Please note that these are my remarks as I prepared them for a recent speech.
I understand why people ask me to speak at events like this. I’m an elected official in Woodland that some people identify with the time I spent in Iraq with the Marine Corps.
Yet, these sorts of things are the hardest things that I do as an elected official.
My worst days as Mayor involved the deaths of SSGT Jimmy Arroyave and Highway Patrol Officer Andy Stevens. Giving condolences to family members is not something I am good at…. But all you can do is try.
I was at a Veterans event in Davis when Vince asked me to speak today. Clearly Vince has a memory problem. Two years ago when I was the Veteran’s Day speaker at the Court House I completely lost my composure as I spoke in front of the family of PFC Casillas.
PFC Casillas was a soldier from Arbuckle that was killed in Afghanistan. A hero. Watching his family mourn his loss was not the sort of thing I would wish on anyone. It got me. It got all of those around them.
These things are hard for me. Very hard. I know they are hard for many of you too.
So what makes these things hard?
Clearly we don’t like to see spouses, parents, children, and grandparents suffer a loss. No one wants to see that.
We also think about those people in our lives that have been lost. For me it is Marines and Sailors I served with, People I went to Holy Rosary with, and people I knew of. First Sgt Barnhill, Cpl Seamus Davey, Neil Roberts, SSgt Arroyave, Hector Gimenez, Sgt Major Cottle …we all have our lists.
We also think about missed opportunities. Birthdays, graduations, hugs, dinners, …everything that makes life.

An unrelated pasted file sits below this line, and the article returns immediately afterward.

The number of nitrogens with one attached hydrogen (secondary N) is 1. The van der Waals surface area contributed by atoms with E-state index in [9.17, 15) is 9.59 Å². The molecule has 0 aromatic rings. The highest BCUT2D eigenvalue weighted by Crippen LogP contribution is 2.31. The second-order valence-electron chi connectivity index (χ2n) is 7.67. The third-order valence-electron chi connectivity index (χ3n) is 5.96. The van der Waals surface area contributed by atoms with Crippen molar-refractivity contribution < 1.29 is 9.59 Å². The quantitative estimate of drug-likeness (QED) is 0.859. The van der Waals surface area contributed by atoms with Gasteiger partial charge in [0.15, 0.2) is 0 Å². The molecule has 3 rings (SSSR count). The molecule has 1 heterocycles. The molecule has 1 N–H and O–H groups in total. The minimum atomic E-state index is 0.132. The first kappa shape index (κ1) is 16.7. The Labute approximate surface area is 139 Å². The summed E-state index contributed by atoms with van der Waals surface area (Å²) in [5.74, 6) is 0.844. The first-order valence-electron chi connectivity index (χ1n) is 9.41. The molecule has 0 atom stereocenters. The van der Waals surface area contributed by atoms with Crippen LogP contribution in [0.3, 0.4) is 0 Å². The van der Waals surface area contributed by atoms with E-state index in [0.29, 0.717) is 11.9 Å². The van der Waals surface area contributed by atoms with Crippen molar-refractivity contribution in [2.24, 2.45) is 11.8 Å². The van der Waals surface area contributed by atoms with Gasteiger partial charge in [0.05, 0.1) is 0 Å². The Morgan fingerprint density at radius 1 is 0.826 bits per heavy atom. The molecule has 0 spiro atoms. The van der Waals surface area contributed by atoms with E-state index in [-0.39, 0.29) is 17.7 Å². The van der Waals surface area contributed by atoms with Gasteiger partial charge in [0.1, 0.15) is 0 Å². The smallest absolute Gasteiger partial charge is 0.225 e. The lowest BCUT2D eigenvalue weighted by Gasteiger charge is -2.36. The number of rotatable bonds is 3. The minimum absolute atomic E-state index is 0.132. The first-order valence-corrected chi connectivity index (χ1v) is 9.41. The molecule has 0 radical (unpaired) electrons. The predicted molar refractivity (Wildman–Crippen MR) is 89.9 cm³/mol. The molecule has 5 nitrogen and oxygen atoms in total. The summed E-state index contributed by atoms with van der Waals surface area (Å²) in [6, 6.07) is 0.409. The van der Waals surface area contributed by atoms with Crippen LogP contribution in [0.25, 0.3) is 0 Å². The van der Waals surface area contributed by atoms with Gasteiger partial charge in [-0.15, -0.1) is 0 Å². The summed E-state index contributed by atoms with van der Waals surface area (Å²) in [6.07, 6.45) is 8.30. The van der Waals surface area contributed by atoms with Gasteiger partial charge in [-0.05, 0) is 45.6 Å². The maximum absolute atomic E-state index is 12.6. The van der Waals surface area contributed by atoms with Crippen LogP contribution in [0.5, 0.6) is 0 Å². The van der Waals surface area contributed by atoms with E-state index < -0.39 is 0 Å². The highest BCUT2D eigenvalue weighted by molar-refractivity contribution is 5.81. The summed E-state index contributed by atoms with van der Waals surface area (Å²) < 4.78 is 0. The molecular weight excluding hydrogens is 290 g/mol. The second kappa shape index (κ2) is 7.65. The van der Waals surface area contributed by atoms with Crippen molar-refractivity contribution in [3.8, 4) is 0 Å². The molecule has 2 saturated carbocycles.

But I think if we all were really honest with ourselves, really honest… we would admit that we are also thankful that it didn’t happen to us. If you are a parent you know what I mean. We all hear about a fatal car accident on the news where our spouse and or kids are going to be driving. We call them and are immediately relieved that it wasn’t my wife or my kids. You still mourn the loss of life but it isn’t our kids.
We don’t want to lose our hugs, our birthdays, our graduations…. Our vacations together.
For you service members that are here you also have to acknowledge some higher power weather it by God or luck or something. We are all here for some reason that has nothing to do with our skills as service members.
For me it was because the Iraqis could not actually put a missile into Camp Commando right before the war started. It was also that I was not on a vehicle that got hit by an IED. For you it might have been that your plane didn’t fly, or you got assigned to a temporary duty, or your number just didn’t come up… but it wasn’t because any one of us was all that good.
We all got a chance to live when others didn’t. Those that didn’t are the ones we honor today.
This cemetery is full of graves for service members killed in combat. I didn’t know any of them. However, I am sure of two things.
First, every single one of them wouldn’t want you to feel sorry for them. They would be far more concerned about the family and situations they left behind. So, since we can’t do much for them it is our responsibility to do something for the families and situations they leave behind. That is how we honor them.
Finally, every single one of the service members that have been put in these graves around us would tell us to enjoy every breath we can. Every breath that we have been so blessed to take. Every hug. Kiss. Graduation. Birthday party. Wedding. Everything. They would also tell us that all of the little silly things that consume so much of our time and energy are wasted.
So today I encourage all of us to honor the memories of the people in these graves by being truly appreciative of the opportunity that has been given us – a little bit more time on this earth to do the things that we didn’t want to lose.
We’ve been given a gift. Let’s use it.